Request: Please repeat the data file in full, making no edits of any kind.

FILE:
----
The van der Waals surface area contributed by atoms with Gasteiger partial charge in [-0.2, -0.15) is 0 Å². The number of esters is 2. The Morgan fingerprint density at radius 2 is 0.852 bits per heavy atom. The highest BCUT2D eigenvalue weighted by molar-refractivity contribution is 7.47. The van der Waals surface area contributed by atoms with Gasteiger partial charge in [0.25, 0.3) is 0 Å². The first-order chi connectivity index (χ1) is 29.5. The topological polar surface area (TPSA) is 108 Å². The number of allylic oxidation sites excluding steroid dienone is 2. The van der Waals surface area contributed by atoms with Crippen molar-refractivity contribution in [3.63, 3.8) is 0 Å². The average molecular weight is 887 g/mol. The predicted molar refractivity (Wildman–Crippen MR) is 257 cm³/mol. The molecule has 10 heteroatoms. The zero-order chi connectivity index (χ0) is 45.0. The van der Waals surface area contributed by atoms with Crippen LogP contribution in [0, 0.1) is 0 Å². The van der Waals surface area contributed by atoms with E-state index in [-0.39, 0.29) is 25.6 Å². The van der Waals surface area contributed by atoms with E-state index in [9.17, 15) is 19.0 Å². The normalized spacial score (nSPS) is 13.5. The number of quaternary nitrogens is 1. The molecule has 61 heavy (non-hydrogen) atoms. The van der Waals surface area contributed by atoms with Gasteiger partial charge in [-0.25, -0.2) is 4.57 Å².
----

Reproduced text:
The van der Waals surface area contributed by atoms with Gasteiger partial charge in [-0.2, -0.15) is 0 Å². The number of esters is 2. The Morgan fingerprint density at radius 2 is 0.852 bits per heavy atom. The highest BCUT2D eigenvalue weighted by molar-refractivity contribution is 7.47. The van der Waals surface area contributed by atoms with Gasteiger partial charge in [0.25, 0.3) is 0 Å². The first-order chi connectivity index (χ1) is 29.5. The topological polar surface area (TPSA) is 108 Å². The number of allylic oxidation sites excluding steroid dienone is 2. The van der Waals surface area contributed by atoms with Crippen molar-refractivity contribution in [3.63, 3.8) is 0 Å². The average molecular weight is 887 g/mol. The predicted molar refractivity (Wildman–Crippen MR) is 257 cm³/mol. The molecule has 10 heteroatoms. The zero-order chi connectivity index (χ0) is 45.0. The van der Waals surface area contributed by atoms with Crippen LogP contribution in [0, 0.1) is 0 Å². The van der Waals surface area contributed by atoms with E-state index in [-0.39, 0.29) is 25.6 Å². The van der Waals surface area contributed by atoms with E-state index in [9.17, 15) is 19.0 Å². The normalized spacial score (nSPS) is 13.5. The number of quaternary nitrogens is 1. The molecule has 61 heavy (non-hydrogen) atoms. The van der Waals surface area contributed by atoms with Gasteiger partial charge in [-0.25, -0.2) is 4.57 Å².